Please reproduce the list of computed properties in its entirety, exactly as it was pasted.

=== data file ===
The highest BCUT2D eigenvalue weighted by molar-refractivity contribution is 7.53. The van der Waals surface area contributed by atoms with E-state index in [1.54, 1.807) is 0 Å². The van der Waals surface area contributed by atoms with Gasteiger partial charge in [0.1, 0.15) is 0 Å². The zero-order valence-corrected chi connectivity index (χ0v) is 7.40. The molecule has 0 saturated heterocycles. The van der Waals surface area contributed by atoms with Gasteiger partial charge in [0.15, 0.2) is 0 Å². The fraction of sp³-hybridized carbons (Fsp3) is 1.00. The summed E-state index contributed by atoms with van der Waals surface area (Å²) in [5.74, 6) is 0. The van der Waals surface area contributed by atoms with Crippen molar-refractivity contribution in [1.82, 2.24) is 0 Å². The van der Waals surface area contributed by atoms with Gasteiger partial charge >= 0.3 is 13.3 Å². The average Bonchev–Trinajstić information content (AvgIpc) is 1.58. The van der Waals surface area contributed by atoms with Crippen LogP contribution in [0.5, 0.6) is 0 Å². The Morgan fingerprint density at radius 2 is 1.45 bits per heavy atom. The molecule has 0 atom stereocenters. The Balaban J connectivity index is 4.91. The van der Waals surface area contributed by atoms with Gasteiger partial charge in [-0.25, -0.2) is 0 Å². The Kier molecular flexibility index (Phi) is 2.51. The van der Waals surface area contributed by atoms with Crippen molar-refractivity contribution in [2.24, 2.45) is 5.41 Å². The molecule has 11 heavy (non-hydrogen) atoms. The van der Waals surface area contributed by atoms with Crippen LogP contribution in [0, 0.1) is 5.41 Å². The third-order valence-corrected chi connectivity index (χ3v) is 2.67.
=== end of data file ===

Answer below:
The highest BCUT2D eigenvalue weighted by molar-refractivity contribution is 7.53. The van der Waals surface area contributed by atoms with E-state index in [1.54, 1.807) is 0 Å². The van der Waals surface area contributed by atoms with Gasteiger partial charge in [0.1, 0.15) is 0 Å². The zero-order valence-corrected chi connectivity index (χ0v) is 7.40. The molecule has 0 saturated heterocycles. The van der Waals surface area contributed by atoms with Gasteiger partial charge in [0.15, 0.2) is 0 Å². The fraction of sp³-hybridized carbons (Fsp3) is 1.00. The summed E-state index contributed by atoms with van der Waals surface area (Å²) in [5.74, 6) is 0. The van der Waals surface area contributed by atoms with Crippen molar-refractivity contribution in [1.82, 2.24) is 0 Å². The van der Waals surface area contributed by atoms with Gasteiger partial charge >= 0.3 is 13.3 Å². The average Bonchev–Trinajstić information content (AvgIpc) is 1.58. The van der Waals surface area contributed by atoms with Crippen LogP contribution in [0.5, 0.6) is 0 Å². The Morgan fingerprint density at radius 2 is 1.45 bits per heavy atom. The molecule has 0 atom stereocenters. The Balaban J connectivity index is 4.91. The van der Waals surface area contributed by atoms with Gasteiger partial charge in [-0.25, -0.2) is 0 Å². The Kier molecular flexibility index (Phi) is 2.51. The van der Waals surface area contributed by atoms with Crippen molar-refractivity contribution in [2.24, 2.45) is 5.41 Å². The molecule has 11 heavy (non-hydrogen) atoms. The van der Waals surface area contributed by atoms with Crippen LogP contribution in [0, 0.1) is 5.41 Å². The third-order valence-corrected chi connectivity index (χ3v) is 2.67.